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Low Cost Solar Air Heater

Here is a solar air heating collector project I built in a week in my basement

Quick Links 11/15/10:

1. Solar Hot Water Heating Test Project:
  http://sites.google.com/site/brianssolarwaterheater/

2. Low Cost ($49) differential temperature controller for DIY Solar Heating Projects:
http://www.mydtcstore.com

The materials used for the pop can solar project are:


1.  Used aluminum storm windows for the glazing
2.  A 4x8 sheet of OSB
3.  A 4x8 sheet of RMAX insulation

4.  Three 2x6 boards
5.  208 aluminum cans collected at work from friends over a couple of weeks
6.  A couple of old PC fans salvaged

7.  One tube of silicon caulk
8.  One tube of latex/silicon caulk
9.  One can of hi-temp spray paint

I spent about $33 on it ($5 OSB, $9 RMAX Insulation, $5 Silicon, $6 on 2x6s,
$4 on spray paint, another $4 on more caulk, fan controller was built with
spare parts, cans, windows and salvaged fans free)


The entire p
roject (except collecting the cans) took about 12 hours.
    6 Hours to build 12 tubes
    1 Hour to construct box

    1.5 Hours to build and install manifolds
    0.5 Hours to paint cans
    1 Hours to install and wire fans and put in fan controller
    1 Hour to build fan controller
    1 Hour to install windows and seal plenums and caulk


Size: 8ft x 35 inches x 6 inches deep    Glazing Area: 2.75ft x 7.25ft
= 19.9 sq ft

Here are some pictures of the collector being constructed.

Here are the free storm windows (thanks Paul) and the insulation
for the collector
                                 
             

Here are some of the cans getting rinsed before assembly into collector tubes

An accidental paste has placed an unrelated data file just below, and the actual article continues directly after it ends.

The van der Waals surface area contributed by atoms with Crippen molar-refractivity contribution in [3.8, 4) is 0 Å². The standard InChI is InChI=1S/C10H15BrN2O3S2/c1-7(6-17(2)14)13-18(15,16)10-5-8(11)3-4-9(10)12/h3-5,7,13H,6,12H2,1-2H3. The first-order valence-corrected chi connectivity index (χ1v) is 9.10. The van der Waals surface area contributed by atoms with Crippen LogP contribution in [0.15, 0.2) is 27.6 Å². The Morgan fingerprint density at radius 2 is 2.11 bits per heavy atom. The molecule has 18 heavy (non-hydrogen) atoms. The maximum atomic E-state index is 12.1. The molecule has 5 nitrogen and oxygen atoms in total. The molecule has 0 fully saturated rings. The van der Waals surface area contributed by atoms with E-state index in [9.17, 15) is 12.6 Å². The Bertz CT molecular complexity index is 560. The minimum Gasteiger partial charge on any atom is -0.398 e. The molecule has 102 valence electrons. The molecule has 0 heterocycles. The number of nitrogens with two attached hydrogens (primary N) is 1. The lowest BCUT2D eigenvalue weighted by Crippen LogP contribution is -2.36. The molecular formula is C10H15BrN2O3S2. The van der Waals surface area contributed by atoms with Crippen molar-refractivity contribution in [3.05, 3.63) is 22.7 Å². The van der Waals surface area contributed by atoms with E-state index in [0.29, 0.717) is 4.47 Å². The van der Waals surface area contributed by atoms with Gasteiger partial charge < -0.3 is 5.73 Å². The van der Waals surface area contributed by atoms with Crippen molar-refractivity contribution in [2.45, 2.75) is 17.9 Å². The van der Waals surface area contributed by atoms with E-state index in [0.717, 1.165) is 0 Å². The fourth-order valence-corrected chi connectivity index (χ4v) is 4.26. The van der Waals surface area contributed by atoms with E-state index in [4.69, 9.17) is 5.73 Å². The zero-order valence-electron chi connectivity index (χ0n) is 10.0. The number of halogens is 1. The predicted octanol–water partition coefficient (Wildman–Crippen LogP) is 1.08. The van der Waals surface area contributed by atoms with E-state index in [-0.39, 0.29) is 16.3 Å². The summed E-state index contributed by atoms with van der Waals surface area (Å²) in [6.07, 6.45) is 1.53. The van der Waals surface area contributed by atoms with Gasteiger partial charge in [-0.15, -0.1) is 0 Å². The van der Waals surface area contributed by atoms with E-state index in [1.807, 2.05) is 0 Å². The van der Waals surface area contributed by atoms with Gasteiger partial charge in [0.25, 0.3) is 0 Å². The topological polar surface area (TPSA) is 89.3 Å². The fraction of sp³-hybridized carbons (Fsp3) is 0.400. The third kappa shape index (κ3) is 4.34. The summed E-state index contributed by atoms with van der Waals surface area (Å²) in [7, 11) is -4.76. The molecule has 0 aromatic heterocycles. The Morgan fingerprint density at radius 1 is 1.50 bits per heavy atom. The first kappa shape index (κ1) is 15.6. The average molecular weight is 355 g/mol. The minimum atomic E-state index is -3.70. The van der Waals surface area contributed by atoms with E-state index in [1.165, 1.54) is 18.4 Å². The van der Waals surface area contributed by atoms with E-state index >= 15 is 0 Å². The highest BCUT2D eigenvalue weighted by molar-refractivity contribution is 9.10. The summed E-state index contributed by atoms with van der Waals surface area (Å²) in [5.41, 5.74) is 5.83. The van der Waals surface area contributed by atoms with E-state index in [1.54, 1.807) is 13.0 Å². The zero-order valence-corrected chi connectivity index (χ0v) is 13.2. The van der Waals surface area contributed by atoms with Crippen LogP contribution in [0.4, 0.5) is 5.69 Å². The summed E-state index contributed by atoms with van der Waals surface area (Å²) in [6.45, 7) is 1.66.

Here is my helper Alec finding cans that are the same and taking the pop
tops off.


Here's the drill and bit used to put a hole in the bottom of each can. 
You should wear some gloves if your doing it by hand like I did (don'thave
a nice drill press. After a bit of practice I can drill a hole in the back of the
can in about 10 seconds.  I started off with a hole saw but it quickly
mutilated about 10 cans before I gave up on it.



Here's some cans that have been drilled and a ring of silicon applied for making
a tube.  Each tube has 18 cans in my collector.


Here's a close up of the box edge I put a little rabbet in with the table saw
to seat the windows on. You can also see the silicon sealing the joints of a
tube that's drying.  I build two tubes a night, one along each edge of the box
each night, letting them dry for a day before moving them.

It takes about 20 minutes to drill, silicon, and join together a tube with 18 cans
after a bit of practice.....


Here's whats done so far.  I've put the insulation in the back of the box.  I used OSB
plywood for the back but you might consider using a more expensive plywood
sheeting since the OSB is really heavy......


By this weekend I will have the tubes done and will build up the plenums

for the ends, paint the cans black, and wire up some fans and an old
thermostat I have.  Then I'll install the windows and wait for some sun...

Well two days later all the tubes are done.

Now I decided to build the manifolds that seal off the tops and bottoms of
the tubes to force the air to blow thru the tubes.  I struggled trying to figure
out how to do it and eventually decided to try to use the RMAX.  I would
not use RMAX if your not going to use forced air as I suspect it could get
too hot without good airflow.

One of the problems was that some of the tubes were slightly different
lengths which made sealing them off more difficult.  I decides to made
smaller holes for the bottom manifold and just seal them from outside.
Notice the holes are smaller than the can diameter. 


For the top I ended up making them bigger so some cans could rise
thru the opening since some tubes were longer. For the holes, I just pushed this
hole saw thru from the front, then again from the bottom.


Here's a picture of one of them getting installed and sealed with more silicon.
You can see one of the fans I'm using (12V, 2.4W, 67CFM) and a wire that